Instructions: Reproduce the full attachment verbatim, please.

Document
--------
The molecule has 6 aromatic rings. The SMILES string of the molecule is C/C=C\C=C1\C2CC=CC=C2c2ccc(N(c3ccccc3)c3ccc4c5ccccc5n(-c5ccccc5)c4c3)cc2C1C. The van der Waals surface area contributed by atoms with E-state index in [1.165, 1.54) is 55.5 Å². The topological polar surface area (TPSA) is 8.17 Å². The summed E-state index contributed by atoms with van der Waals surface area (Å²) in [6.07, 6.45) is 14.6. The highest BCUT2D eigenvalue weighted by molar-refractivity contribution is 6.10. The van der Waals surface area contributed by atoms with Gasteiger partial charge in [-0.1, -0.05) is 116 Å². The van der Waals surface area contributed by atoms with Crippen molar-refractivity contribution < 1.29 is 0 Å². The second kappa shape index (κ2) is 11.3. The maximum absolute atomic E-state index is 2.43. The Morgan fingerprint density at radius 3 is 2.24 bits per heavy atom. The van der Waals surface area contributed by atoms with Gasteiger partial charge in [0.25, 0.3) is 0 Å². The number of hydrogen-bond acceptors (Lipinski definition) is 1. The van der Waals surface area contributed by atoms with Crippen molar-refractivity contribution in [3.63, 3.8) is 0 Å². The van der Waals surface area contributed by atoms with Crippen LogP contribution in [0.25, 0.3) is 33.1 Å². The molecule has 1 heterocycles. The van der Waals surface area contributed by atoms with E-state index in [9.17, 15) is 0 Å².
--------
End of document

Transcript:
The molecule has 6 aromatic rings. The SMILES string of the molecule is C/C=C\C=C1\C2CC=CC=C2c2ccc(N(c3ccccc3)c3ccc4c5ccccc5n(-c5ccccc5)c4c3)cc2C1C. The van der Waals surface area contributed by atoms with E-state index in [1.165, 1.54) is 55.5 Å². The topological polar surface area (TPSA) is 8.17 Å². The summed E-state index contributed by atoms with van der Waals surface area (Å²) in [6.07, 6.45) is 14.6. The highest BCUT2D eigenvalue weighted by molar-refractivity contribution is 6.10. The van der Waals surface area contributed by atoms with Gasteiger partial charge in [-0.1, -0.05) is 116 Å². The van der Waals surface area contributed by atoms with Crippen molar-refractivity contribution < 1.29 is 0 Å². The second kappa shape index (κ2) is 11.3. The maximum absolute atomic E-state index is 2.43. The Morgan fingerprint density at radius 3 is 2.24 bits per heavy atom. The van der Waals surface area contributed by atoms with Gasteiger partial charge in [0.25, 0.3) is 0 Å². The number of hydrogen-bond acceptors (Lipinski definition) is 1. The van der Waals surface area contributed by atoms with Crippen molar-refractivity contribution in [3.63, 3.8) is 0 Å². The van der Waals surface area contributed by atoms with Crippen LogP contribution in [0.25, 0.3) is 33.1 Å². The molecule has 1 heterocycles. The van der Waals surface area contributed by atoms with E-state index in [9.17, 15) is 0 Å².